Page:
/i kid"neuh/, n.Also called spiny anteater. any of several insectivorous monotremes of the genera Tachyglossus, of Australia, Tasmania, and New Guinea, and Zaglossus, of New Guinea, that have claws and a slender snout and are covered with coarse hair and long spines.[ < NL (1798), orig. a genus name; L: serpent, Echidna a mythical creature which gave birth to the Hydra and other monsters < Gk échidna, akin to échis viper]
* * *any of three species of egg-laying mammals (monotremes) of the family Tachyglossidae.Echidnas are stocky and virtually tailless. They have strong-clawed feet and spines on the upper part of the brownish body. The snout is narrow, the mouth very small, and the tongue long and sticky for feeding on termites, ants, and other invertebrates in the soil. The short-beaked echidna common in Australia and Tasmania is 12–21 in. (30–53 cm) long. Two species of long-beaked echidna live only on the island of New Guinea. They are 18–31 in. (45–78 cm) long and have a prominent downward-pointing snout. They are valued for their meat and are declining in numbers. Echidnas exude milk from mammary openings on the skin, and the young lap it up. See also anteater; pangolin; hedgehog.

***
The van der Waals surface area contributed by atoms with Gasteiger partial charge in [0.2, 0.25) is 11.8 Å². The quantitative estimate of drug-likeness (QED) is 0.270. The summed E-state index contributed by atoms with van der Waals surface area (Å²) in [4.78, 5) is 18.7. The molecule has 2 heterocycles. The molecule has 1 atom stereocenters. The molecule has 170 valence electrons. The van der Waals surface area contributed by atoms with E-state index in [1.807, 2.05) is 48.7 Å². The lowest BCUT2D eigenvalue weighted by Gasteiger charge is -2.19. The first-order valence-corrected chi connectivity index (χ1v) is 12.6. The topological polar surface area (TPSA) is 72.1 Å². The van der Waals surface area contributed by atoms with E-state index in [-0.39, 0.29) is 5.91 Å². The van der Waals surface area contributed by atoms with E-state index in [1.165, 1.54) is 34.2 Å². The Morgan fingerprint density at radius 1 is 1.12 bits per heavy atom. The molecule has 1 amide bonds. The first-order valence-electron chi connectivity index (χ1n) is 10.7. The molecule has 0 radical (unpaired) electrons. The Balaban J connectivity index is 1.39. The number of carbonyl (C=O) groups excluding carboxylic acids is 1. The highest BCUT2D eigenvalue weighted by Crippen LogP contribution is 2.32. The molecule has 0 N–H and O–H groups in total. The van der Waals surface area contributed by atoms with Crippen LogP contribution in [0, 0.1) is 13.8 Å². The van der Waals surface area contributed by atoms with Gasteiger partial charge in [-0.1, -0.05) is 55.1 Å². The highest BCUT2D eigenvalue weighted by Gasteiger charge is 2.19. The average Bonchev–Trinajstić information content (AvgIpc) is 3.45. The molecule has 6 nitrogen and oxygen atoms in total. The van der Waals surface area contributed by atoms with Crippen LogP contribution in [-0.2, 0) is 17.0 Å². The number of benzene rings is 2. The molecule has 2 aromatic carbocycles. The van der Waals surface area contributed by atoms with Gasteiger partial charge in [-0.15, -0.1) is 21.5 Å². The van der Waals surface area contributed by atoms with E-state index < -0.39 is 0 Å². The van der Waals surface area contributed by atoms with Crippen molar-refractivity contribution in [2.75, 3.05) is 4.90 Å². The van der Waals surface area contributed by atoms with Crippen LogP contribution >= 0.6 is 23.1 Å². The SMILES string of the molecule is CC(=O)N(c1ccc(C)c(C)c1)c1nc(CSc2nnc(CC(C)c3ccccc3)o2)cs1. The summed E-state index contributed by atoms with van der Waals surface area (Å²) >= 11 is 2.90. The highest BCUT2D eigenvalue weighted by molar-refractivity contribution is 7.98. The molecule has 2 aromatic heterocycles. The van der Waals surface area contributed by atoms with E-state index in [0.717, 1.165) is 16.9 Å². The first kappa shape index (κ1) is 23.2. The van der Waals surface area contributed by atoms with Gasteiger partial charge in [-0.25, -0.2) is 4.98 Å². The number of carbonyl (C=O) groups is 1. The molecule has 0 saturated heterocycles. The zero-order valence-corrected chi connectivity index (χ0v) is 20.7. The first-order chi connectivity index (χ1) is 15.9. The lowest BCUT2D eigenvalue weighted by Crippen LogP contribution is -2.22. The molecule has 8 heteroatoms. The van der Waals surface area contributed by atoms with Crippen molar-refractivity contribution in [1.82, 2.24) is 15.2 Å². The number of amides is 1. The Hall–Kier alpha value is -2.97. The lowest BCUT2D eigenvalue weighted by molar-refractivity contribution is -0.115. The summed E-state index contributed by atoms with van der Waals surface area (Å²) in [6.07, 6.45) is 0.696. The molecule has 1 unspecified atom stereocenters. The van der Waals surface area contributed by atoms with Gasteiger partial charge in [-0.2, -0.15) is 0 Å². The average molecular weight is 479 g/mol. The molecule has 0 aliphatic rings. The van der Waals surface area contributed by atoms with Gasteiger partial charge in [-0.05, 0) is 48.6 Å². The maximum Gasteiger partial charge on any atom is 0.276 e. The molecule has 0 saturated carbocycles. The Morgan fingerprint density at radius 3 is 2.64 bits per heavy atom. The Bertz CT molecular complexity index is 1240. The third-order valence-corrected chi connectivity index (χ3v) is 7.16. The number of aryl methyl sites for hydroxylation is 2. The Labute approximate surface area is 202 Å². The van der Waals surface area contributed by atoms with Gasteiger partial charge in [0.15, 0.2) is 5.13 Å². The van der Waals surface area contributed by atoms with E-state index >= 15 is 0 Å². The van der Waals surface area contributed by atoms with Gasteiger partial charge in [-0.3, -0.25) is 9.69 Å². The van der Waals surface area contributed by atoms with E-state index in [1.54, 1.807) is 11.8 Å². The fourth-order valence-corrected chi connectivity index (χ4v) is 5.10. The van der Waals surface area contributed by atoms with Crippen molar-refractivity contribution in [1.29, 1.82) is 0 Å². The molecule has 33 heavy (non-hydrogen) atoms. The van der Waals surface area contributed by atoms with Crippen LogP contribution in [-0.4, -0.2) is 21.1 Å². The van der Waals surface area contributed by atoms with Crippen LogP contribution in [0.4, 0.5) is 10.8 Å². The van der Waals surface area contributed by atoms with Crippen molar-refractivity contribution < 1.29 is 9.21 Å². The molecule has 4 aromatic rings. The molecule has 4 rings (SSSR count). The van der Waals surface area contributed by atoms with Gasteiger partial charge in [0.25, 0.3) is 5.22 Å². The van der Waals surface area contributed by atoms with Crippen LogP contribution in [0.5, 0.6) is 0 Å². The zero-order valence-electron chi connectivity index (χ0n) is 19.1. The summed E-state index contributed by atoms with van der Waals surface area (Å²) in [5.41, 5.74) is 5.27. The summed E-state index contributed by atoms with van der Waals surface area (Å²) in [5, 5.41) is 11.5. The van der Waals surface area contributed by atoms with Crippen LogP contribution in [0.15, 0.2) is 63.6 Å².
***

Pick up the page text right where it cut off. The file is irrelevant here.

* * *Greek“Snake”monster of Greek mythology, half woman, half serpent. Her parents were either the sea deities Phorcys and Ceto (according to Hesiod's Theogony) or Tartarus and Gaia (in the account of the mythographer Apollodorus); in Hesiod, Tartarus and Gaia are the parents of Echidna's husband, Typhon. Among Echidna's progeny by the 100-headed Typhon, were Ladon (the dragon who protected the Golden Apples of the Hesperides), another dragon who protected the Golden Fleece, the Hydra, the goatlike Chimera, and the infernal hounds Orthus and Cerberus. The sphinx and the Nemean lion, both sired by Orthus, were also among her offspring.
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